Immigration under fire on biometrics
April 15, 2008
THE Department of Immigration and Citizenship has defended its biometrics project following an Auditor General's report that said it was behind schedule and without proper cost-benefit analysis.
An Australian National Audit Office report released in February made several recommendations for the department's biometrics system, and identity branch assistant secretary Jannette Haughton said it had accepted these and the project was on track to use up its $42.8 million budget.
The department's biometric project ties the identity services repository database to the facial recognition and fingerprint systems being introduced across its detention centres.
Ms Haughton said it would roll out the biometric systems to more business lines over the next 18 months.
One of the report's biggest criticisms was that the department landed a $6.65 million windfall, as it hadn't properly managed the increase in the visa application charge, aimed at offsetting the project's set-up costs.
Ms Haughton said the department's support costs increased in step with the number of applications.
“Essentially, the windfall gain went to consolidated revenue, but we had an increase in costs anyway through the additional applications,” she said.
The report also identified a need for the department to develop a more meaningful cost-benefit analysis, and Ms Haughton conceded the department was lagging on this. “We are strengthening our work in that area. Cost benefit work had been done, but it's obviously building on that initial base and refining what's going in with the process.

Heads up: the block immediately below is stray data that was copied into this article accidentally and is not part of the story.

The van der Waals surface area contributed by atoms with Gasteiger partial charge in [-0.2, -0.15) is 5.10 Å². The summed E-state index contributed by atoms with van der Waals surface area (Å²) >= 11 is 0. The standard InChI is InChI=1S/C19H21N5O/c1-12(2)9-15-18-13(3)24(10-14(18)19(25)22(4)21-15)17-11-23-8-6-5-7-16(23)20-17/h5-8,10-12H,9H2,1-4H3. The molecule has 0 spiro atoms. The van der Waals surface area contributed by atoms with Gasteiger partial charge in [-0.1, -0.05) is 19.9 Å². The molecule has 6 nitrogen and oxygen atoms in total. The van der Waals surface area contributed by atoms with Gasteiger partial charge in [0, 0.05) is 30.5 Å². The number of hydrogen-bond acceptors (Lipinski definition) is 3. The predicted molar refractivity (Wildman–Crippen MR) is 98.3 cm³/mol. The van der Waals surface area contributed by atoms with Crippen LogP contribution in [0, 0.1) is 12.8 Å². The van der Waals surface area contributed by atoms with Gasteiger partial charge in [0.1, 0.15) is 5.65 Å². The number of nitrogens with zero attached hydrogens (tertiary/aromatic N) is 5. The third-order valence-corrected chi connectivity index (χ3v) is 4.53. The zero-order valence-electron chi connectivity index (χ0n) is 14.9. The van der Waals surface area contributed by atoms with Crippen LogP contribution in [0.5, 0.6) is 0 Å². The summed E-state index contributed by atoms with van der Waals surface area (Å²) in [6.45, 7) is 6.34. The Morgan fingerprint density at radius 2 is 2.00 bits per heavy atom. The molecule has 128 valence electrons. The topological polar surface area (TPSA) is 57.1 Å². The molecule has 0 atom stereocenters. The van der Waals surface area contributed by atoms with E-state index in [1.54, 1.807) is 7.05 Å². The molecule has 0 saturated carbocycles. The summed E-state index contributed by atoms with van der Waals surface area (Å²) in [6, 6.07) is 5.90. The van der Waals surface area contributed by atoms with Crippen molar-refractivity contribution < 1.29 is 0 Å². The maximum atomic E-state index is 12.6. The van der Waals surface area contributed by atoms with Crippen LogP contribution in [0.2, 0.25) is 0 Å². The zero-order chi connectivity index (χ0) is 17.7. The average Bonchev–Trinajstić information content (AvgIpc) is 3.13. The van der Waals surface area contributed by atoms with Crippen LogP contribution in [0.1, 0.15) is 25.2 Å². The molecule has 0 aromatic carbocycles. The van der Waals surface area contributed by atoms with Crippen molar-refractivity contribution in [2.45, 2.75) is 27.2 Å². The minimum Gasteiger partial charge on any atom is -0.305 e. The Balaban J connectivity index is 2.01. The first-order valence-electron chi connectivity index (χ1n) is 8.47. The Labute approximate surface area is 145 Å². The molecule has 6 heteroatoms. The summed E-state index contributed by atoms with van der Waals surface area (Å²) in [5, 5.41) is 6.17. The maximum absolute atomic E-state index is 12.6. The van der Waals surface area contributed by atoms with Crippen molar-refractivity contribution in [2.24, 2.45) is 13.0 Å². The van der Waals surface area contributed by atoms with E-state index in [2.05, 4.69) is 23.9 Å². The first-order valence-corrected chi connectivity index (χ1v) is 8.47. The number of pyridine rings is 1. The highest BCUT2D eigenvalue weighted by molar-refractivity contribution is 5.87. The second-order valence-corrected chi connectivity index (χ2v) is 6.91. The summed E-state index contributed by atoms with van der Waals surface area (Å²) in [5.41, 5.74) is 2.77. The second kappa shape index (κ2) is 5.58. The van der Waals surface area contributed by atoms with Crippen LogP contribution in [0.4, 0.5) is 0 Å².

“We'll be introducing something over the next six months.
“We're in the investigation stage and about to release the framework for it. I can't predict exactly what it will look like at this stage because we're still investigating our options.”
The report also discusses at length the need for the department to broaden its biometric capability beyond facial recognition and fingerprinting, so it can better integrate with similar systems domestically and internationally.
Ms Haughton said the department had experimented with other biometrics such as iris recognition, but there were no immediate plans to introduce these.
“This depends on the business process for the biometrics we use in the future and what other countries are doing, so both our systems are interoperable.”
Ms Haughton said the department designed its biometrics system with flexibility so it could easily be changed in the future in line with new regulations or increased demand.
“We built into the back-end processes a bit of the legislative framework so all of that is modular and can be adjusted based on what happens internationally with biometrics.
“I wouldn't like to predict how it will increase but if you look at similar databases in other countries, such as the (US) Department of Homeland Security and the British visa database of fingerprints and facial images, they're running into the tens of millions.”